Bastille Day a perfect excuse for mussels, frites and all things French

by Terry B on July 14, 2010

A pair of simple, delicious French recipes this week—Mussels steamed in wine with shallots, garlic and lots of parsley and oven-fried pommes frites flavored with herbes de Provence.

mussels-frites

Lafayette, we are here.” Those famous words, marking our returning the favor to France in World War I for their vital assistance in our Revolutionary War, were undoubtedly followed by the less well known, “Now, when do we eat?”

Because in addition to contributing to American independence, the French are rightly far more known for their contributions to food and cooking. And not just for their stellar, elaborate concoctions. It’s more their understanding of how a few well-chosen ingredients perfectly combined can become something wonderful—and their daily celebration of food in even the simplest dishes. So when I saw that this week’s post would go up on Bastille Day, that was all the excuse I needed to feed my inner Francophile in the kitchen.

prise_de_la_bastille

Mussels are quintessentially French. While they’re caught or farmed and served around much of the world, they’re absolutely ubiquitous in French bistros. Moules Marinières, also known as sailor’s mussels and cooked in a white wine sauce, is as much of a menu fixture as steak frites. Mussels are mild in flavor and because, like lobsters, they’re sold live, absolutely fresh tasting. They make for beautiful presentation too, appearing far more elegant than their low price might suggest (mine were under three bucks a pound at Whole Foods).

And of ever-growing importance as many fish species are threatened by overfishing, they’re sustainable. In fact, according to the Monterey Bay Aquarium’s Seafood Watch, the go-to authority on seafood sustainability, they are a Best Choice. Most commercially available mussels are farmed these days. While aquaculture can be an environmental disaster with certain species, here’s what Seafood Watch says about mussels farming: “The U.S. imports most of its mussels from developed nations with stringent environmental regulations. As with related species—scallops, oysters and clams—farming methods for mussels are environmentally sound. Mussels do not rely on fishmeal or fish oil as part of their diet. Diseases are rare, so antibiotics and chemicals aren’t necessary, and the farming operation often benefits the surrounding marine habitat.”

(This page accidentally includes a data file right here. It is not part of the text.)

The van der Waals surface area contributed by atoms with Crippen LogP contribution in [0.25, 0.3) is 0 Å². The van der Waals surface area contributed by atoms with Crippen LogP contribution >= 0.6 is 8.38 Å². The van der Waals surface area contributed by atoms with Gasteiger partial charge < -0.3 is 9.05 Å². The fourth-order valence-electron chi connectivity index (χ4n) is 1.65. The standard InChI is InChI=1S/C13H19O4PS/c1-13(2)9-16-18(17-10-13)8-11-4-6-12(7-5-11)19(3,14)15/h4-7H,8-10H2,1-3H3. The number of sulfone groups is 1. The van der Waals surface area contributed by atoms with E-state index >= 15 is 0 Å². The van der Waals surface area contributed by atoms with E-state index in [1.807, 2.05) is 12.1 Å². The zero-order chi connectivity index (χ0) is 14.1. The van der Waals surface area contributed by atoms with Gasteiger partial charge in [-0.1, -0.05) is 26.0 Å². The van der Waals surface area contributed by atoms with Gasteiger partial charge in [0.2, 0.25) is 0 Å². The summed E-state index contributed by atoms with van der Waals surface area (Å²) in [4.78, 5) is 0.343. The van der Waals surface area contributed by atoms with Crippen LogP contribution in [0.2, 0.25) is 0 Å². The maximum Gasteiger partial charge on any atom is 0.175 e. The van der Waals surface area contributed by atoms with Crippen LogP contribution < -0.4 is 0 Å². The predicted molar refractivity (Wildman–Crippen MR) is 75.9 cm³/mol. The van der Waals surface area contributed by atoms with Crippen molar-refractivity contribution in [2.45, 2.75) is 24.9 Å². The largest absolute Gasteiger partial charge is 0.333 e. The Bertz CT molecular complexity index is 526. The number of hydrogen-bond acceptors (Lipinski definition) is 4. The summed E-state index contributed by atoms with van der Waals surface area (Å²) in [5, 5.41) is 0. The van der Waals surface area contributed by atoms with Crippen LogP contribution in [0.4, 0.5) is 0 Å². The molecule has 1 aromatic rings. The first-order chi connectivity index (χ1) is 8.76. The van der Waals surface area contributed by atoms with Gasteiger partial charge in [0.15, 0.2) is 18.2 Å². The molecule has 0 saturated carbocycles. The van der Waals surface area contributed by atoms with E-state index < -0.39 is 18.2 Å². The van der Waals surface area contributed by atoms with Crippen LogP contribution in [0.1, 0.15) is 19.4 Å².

Search “Moules Marinières recipe” on Google and you’ll come up with more than a quarter of a million results. Not kidding. They’re all over the board on both ingredients and methods. Tomatoes, no tomatoes. Shallots, no shallots. One recipe even called for cooking it in a pot on a grill, but that was Bobby Flay, and he’d probably have you make ice cream on a grill. As usual, I read a number of recipes and created my own mash-up, borrowing basics from a few and adding my own touches.

Frites are also quintessentially French. Or perhaps Belgian. Both do bang-up jobs of them. The frites here are less than authentic, whatever that is. Deep frying anything has always been a deal breaker for me, for a variety of reasons. And most frites are deep fried twice! Still, these are delicious—and a healthier alternative. Tossed with garlic-infused olive oil and herbes de Provence, they’re roasted or “oven-fried” until golden and slightly crisp on the outside. Will they make me give up real bistro pommes frites (or even bar menu french fries)? No. But they do offer an unexpected change of pace that will have friends asking for your recipe.

Moules Marinières (Sailor’s Mussels)
Serves 4 to 6

3 pounds mussels, scrubbed
1 tablespoon olive oil
2-1/2 tablespoons butter, divided
2 medium shallots, chopped (or 1 medium onion)
2 large cloves garlic, finely chopped
1-1/2 cups dry white wine
1 bay leaf
freshly ground black pepper, to taste
1-1/2 cups chopped flat-leaf parsley

Clean mussels. Scrub mussels with a stiff brush under cold running water. Discard any mussels with broken or cracked shells, or any opened mussels that don’t close when you tap their shells. Remove beards which may appear along the hinge side of the shell, using a sharp knife or pulling with your fingers. Set aside in a bowl. One benefit of farmed mussels is that they are generally cleaner than wild caught ones. This is the most time-consuming part of this dish—the rest of it happens quickly.